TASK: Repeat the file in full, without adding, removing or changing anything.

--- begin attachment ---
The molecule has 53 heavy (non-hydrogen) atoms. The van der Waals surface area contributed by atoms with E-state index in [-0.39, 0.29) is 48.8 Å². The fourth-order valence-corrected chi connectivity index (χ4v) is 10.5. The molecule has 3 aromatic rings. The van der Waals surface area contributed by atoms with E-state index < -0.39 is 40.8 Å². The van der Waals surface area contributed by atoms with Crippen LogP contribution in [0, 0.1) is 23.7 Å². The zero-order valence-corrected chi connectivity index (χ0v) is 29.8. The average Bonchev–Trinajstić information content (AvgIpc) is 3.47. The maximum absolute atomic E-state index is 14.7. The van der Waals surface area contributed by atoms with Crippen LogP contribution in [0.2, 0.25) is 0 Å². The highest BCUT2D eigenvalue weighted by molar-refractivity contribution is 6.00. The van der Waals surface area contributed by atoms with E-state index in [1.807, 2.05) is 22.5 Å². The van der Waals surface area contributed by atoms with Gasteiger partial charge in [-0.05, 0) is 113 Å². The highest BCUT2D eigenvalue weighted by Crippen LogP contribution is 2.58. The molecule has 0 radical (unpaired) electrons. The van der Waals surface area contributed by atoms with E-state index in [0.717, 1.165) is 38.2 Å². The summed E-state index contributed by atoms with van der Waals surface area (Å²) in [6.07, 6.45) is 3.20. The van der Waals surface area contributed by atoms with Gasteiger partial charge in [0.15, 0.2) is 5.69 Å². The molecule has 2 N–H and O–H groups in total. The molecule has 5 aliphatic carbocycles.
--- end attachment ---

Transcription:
The molecule has 53 heavy (non-hydrogen) atoms. The van der Waals surface area contributed by atoms with E-state index in [-0.39, 0.29) is 48.8 Å². The fourth-order valence-corrected chi connectivity index (χ4v) is 10.5. The molecule has 3 aromatic rings. The van der Waals surface area contributed by atoms with E-state index < -0.39 is 40.8 Å². The van der Waals surface area contributed by atoms with Crippen LogP contribution in [0, 0.1) is 23.7 Å². The zero-order valence-corrected chi connectivity index (χ0v) is 29.8. The average Bonchev–Trinajstić information content (AvgIpc) is 3.47. The maximum absolute atomic E-state index is 14.7. The van der Waals surface area contributed by atoms with Crippen LogP contribution in [0.2, 0.25) is 0 Å². The highest BCUT2D eigenvalue weighted by molar-refractivity contribution is 6.00. The van der Waals surface area contributed by atoms with E-state index in [1.807, 2.05) is 22.5 Å². The van der Waals surface area contributed by atoms with Gasteiger partial charge in [-0.05, 0) is 113 Å². The highest BCUT2D eigenvalue weighted by Crippen LogP contribution is 2.58. The molecule has 0 radical (unpaired) electrons. The van der Waals surface area contributed by atoms with E-state index in [0.717, 1.165) is 38.2 Å². The summed E-state index contributed by atoms with van der Waals surface area (Å²) in [6.07, 6.45) is 3.20. The van der Waals surface area contributed by atoms with Gasteiger partial charge in [0.15, 0.2) is 5.69 Å². The molecule has 2 N–H and O–H groups in total. The molecule has 5 aliphatic carbocycles.